By Eric Reeves
July 27, 2017 (SSNA) — The International community is playing games with question of #Cholera_in_Sudan. Almost a year into the epidemic, why have we seen no laboratory tests confirming OR disconfirming the existence of cholera in Sudan? The UN’s World Health Organization in Geneva could quickly provide laboratory analysis of stool/fecal samples from Sudanese victims of what the Khartoum regime insists all must call “acute watery diarrhea.” Why is there only silence from the UN organizations most responsible: WHO, OCHA, and UNICEF? How can we not conclude that these agencies and the UN leadership have been threatened, and in turn intimidated, by the génocidaires who make up the National Islamic Front/National Congress Party regime?
Not to be outdone by the feckless UN agencies, the U.S. Agency for International Development today (July 27, 2017) joins in the chorus that continues to say only “acute watery diarrhea,” thereby contributing to the delay of urgently needed medical supplies to Sudan’s stricken populations.
[ Concerning these supplies, see my July 24, 2017 “Open Letter to Dr. Tedros Adhanom Ghebreyesus, Director General of the UN’s World Health Organization” | http://wp.me/p45rOG-25t/]
“As of July 7,  health actors recorded more than 23,200 cases of acute watery diarrhea (AWD) since August 2016, accord to the UN World Health Organization (WHO) and the Government of Sudan (GoS) Ministry of Health (MoH).” (USAID, July 27, 2017)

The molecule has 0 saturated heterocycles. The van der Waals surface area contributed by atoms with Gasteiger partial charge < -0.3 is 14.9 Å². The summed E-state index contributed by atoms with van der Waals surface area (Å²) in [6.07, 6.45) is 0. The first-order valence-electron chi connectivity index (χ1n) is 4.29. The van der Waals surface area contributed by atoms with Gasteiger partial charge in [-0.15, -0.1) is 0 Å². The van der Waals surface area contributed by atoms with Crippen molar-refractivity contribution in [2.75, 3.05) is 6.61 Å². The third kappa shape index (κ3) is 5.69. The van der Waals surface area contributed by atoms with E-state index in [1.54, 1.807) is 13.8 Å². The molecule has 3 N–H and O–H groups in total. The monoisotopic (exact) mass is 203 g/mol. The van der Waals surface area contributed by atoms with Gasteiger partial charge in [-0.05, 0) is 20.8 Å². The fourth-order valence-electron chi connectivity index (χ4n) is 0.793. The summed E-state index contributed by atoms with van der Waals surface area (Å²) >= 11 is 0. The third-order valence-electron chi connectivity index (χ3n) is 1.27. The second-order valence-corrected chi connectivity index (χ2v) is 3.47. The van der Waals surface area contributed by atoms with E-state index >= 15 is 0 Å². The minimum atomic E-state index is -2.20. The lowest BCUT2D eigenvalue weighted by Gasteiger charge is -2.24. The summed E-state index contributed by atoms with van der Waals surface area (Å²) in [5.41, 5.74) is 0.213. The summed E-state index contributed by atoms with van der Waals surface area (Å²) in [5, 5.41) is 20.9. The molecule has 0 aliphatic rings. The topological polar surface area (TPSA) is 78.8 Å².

More than 23,000 recorded cases—and much of the data has been screened by the Khartoum regime. What about the un-recorded cases, especially in those areas of Darfur, South Kordofan, and Blue Nile that continue to be denied humanitarian access? What about the grossly inadequate humanitarian presence in Eastern Sudan? Why should we not assume that a figure for “recorded cases” promulgated by the regime’s “Ministry of Health” is anything but a small fraction of the actual cases? If the regime won’t permit the word “cholera” to be used, why should we expect that figures offered by the same regime will have any integrity at all?
I have previously stressed that cholera is easy to diagnosis in a laboratory were stool/fecal samples of victims in Sudan provided. But of course it is also the case that if somehow the disease running rampant in Sudan is not cholera, this fact could just as easily be confirmed by labs in Geneva. Why does the UN’s World Health Organization not provide us with laboratory test results of multiple stool/fecal samples from victims of “acute water diarrhea” in Sudan?
At this late date, there is only one answer and it is very unflattering of international resolve to take seriously the vast medical crisis that has been sweeping across Sudan for almost a year.
Eric Reeves is a Senior Fellow at Harvard University’s François-Xavier Bagnoud Center for Health and Human Rights.